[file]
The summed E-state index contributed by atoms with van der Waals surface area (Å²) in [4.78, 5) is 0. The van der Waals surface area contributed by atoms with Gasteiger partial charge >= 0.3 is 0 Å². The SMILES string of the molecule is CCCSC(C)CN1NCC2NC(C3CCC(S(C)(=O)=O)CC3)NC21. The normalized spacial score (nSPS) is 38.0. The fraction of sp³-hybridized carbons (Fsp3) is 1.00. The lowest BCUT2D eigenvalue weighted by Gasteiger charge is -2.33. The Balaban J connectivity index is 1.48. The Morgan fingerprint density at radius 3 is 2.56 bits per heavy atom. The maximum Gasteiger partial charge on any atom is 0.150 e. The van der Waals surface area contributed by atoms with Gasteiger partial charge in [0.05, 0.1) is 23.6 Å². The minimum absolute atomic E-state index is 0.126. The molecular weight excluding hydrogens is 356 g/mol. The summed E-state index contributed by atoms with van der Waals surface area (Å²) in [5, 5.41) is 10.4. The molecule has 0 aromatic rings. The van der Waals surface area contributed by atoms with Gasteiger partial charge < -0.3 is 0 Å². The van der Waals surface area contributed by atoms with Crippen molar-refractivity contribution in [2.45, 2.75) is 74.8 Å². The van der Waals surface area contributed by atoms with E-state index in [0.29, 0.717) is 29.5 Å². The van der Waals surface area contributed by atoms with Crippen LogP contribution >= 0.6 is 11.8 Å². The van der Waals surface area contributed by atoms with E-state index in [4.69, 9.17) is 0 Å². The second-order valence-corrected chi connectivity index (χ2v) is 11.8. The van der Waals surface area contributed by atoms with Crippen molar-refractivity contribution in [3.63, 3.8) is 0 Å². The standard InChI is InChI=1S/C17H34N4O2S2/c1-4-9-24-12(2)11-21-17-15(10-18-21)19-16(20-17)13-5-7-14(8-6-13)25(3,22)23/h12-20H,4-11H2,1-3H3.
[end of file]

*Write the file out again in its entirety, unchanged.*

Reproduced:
The summed E-state index contributed by atoms with van der Waals surface area (Å²) in [4.78, 5) is 0. The van der Waals surface area contributed by atoms with Gasteiger partial charge >= 0.3 is 0 Å². The SMILES string of the molecule is CCCSC(C)CN1NCC2NC(C3CCC(S(C)(=O)=O)CC3)NC21. The normalized spacial score (nSPS) is 38.0. The fraction of sp³-hybridized carbons (Fsp3) is 1.00. The lowest BCUT2D eigenvalue weighted by Gasteiger charge is -2.33. The Balaban J connectivity index is 1.48. The Morgan fingerprint density at radius 3 is 2.56 bits per heavy atom. The maximum Gasteiger partial charge on any atom is 0.150 e. The van der Waals surface area contributed by atoms with Gasteiger partial charge in [0.05, 0.1) is 23.6 Å². The minimum absolute atomic E-state index is 0.126. The molecular weight excluding hydrogens is 356 g/mol. The summed E-state index contributed by atoms with van der Waals surface area (Å²) in [5, 5.41) is 10.4. The molecule has 0 aromatic rings. The van der Waals surface area contributed by atoms with Gasteiger partial charge < -0.3 is 0 Å². The van der Waals surface area contributed by atoms with Crippen molar-refractivity contribution in [2.45, 2.75) is 74.8 Å². The van der Waals surface area contributed by atoms with E-state index in [0.29, 0.717) is 29.5 Å². The van der Waals surface area contributed by atoms with Crippen LogP contribution >= 0.6 is 11.8 Å². The van der Waals surface area contributed by atoms with E-state index in [4.69, 9.17) is 0 Å². The second-order valence-corrected chi connectivity index (χ2v) is 11.8. The van der Waals surface area contributed by atoms with Crippen molar-refractivity contribution in [3.63, 3.8) is 0 Å². The standard InChI is InChI=1S/C17H34N4O2S2/c1-4-9-24-12(2)11-21-17-15(10-18-21)19-16(20-17)13-5-7-14(8-6-13)25(3,22)23/h12-20H,4-11H2,1-3H3.